Family pay tribute to man killed in Oldham mill fire after inquests opened

The devastated family of a man whose remains were discovered following a mill fire in Oldham have paid tribute to him.

Cuong Van Chu was one of four Vietnamese men whose partial remains were recovered from the Bismark House Mill on Bower Street. A blaze tore through the derelict mill on May 7, before demolition workers uncovered human remains on July 23.

Uoc Van Nguyen, Duong Van Nguyen and Nam Thanh Lee have all also been formally identified as being victims. Following the opening of their inquests at Rochdale Coroners’ Court, Cuong’s family paid tribute to him.

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In a statement issued through Greater Manchester Police, they said: “Cuong’s family are devastated at his tragic death in the most terrible circumstances. We are grateful for the work by Greater Manchester Police in finding Cuong and we are now wanting to have Cuong returned home to our family in Vietnam to finally lay him to rest peacefully”.

Over a series of hearings last Thursday (December 1), Greater Manchester Police explained how detectives had been able to identify three of the men by travelling to Vietnam before matching DNA from the remains to their grieving relatives. An inquest into Cuong’s death had been opened by coroner Joanne Kearsley back in August as an unidentified person at the time.

Police were then able to take DNA from fragments of the married 39-year-old’s right thigh, before matching it with his parents. Ms Kearsley then opened the inquests of Nam 21, and Duong, 29.

Police discovered the remains of leg bones belonging to Nam, while officers found the skull and teeth of Duong. Officers were able to take the DNA and match it with their parents.

The four men identified from the remains found after the fire. Clockwise from top left: Uoc Van Nguyen; Nam Thanh Le; Cuong Van Chu; Duong Van Nguyen
(Image: MANCHESTER EVENING NEWS)

Nam, from the Yên Thành district, had no fixed address in the UK and his occupation was unknown. Duong, from the Nghe An region of Vietnam, was last known to be a rice farmer.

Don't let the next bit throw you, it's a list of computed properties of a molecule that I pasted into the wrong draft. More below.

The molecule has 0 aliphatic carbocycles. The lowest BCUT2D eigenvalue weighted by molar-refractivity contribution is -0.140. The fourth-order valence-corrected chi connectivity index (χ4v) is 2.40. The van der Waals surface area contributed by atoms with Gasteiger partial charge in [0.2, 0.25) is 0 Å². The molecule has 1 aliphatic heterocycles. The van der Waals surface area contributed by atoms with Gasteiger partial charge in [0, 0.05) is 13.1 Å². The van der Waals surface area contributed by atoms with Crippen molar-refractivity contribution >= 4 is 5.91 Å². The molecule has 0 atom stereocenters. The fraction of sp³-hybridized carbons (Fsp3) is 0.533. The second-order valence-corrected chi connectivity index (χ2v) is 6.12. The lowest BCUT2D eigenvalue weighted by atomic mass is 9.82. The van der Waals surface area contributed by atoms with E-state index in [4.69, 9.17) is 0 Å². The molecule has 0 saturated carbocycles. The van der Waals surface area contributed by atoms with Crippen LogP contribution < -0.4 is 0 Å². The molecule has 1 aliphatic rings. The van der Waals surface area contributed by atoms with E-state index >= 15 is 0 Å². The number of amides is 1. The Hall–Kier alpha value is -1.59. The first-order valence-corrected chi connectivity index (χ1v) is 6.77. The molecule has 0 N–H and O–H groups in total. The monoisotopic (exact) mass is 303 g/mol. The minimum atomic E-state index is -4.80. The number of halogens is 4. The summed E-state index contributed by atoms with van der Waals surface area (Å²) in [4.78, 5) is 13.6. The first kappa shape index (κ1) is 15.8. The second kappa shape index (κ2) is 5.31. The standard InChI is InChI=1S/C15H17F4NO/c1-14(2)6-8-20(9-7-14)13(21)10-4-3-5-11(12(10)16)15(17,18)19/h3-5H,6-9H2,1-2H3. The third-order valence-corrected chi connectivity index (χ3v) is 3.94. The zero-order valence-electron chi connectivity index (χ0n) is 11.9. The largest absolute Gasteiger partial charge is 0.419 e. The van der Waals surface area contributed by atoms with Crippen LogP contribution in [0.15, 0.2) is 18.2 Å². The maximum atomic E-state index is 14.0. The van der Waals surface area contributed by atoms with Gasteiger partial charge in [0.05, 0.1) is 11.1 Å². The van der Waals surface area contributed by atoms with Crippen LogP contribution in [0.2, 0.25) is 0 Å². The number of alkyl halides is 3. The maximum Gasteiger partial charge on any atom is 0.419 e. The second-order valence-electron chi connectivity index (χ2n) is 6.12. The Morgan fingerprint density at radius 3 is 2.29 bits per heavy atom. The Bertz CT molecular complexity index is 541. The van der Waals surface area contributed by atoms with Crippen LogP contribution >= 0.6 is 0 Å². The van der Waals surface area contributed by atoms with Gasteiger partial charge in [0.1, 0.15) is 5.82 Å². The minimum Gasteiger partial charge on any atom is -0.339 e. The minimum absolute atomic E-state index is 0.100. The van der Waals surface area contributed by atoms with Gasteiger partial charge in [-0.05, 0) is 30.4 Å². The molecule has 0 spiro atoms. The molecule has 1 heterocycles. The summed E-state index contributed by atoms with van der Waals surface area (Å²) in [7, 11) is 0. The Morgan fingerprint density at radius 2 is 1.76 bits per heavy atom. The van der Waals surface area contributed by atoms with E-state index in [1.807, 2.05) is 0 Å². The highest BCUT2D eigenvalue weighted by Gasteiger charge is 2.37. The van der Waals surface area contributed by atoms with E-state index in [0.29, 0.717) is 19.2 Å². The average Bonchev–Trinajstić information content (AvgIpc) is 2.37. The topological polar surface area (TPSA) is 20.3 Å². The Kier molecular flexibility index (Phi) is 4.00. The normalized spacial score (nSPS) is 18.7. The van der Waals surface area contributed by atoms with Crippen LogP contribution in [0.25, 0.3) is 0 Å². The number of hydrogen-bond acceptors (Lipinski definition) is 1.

Both men were single. Uoc, from Nghe An, was the first man to be identified from the scene.

An inquest into the death of the married 31-year-old, who was previously a farmer, was opened in August after specialist officers had matched his fingerprints with an immigration and asylum database. It is not believed the remains of further people will be found from the site, although officers are keeping an open mind, the court heard today.

A criminal investigation is ongoing and police are still searching the area for evidence. In a statement issued last month, GMP revealed the heartbreaking details of the last conversations the men had with their families more than 6,000 miles away.

A spokesperson for the force said: “Uoc maintained regular contact with his wife until the date of the fire, at which time he said he was in a mill. Cuong arrived in the UK in June 2019 – he maintained regular contact with his wife and children but they have not heard from him since Saturday, May 7 2022.

“Duong arrived in the UK approximately 12 months ago – he last contacted his family in the month before the fire at which time he said he was residing in ‘an abandoned house’ whilst looking for work. Nam arrived in the UK in January 2022 – he last contacted his family on Wednesday, May 4 2022, at which time he said he was residing in ‘a derelict house’ in ‘Dam’, believed to be Oldham, whilst looking for work.”

Two men who were subsequently arrested on suspicion of manslaughter and other offences in connection with the case were released on bail. The criminal investigation remains open.

Anyone with information should contact Greater Manchester Police via 101. In an emergency, always dial 999. International callers can contact GMP via +441618725050. Information can also be submitted in English or Vietnamese via the Major Incident Public Portal: Public Portal (mipp.police.uk)

Anyone who would like to remain anonymous can share information via the independent charity – Crimestoppers on 0800 555 111.

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Manchester Evening News – Oldham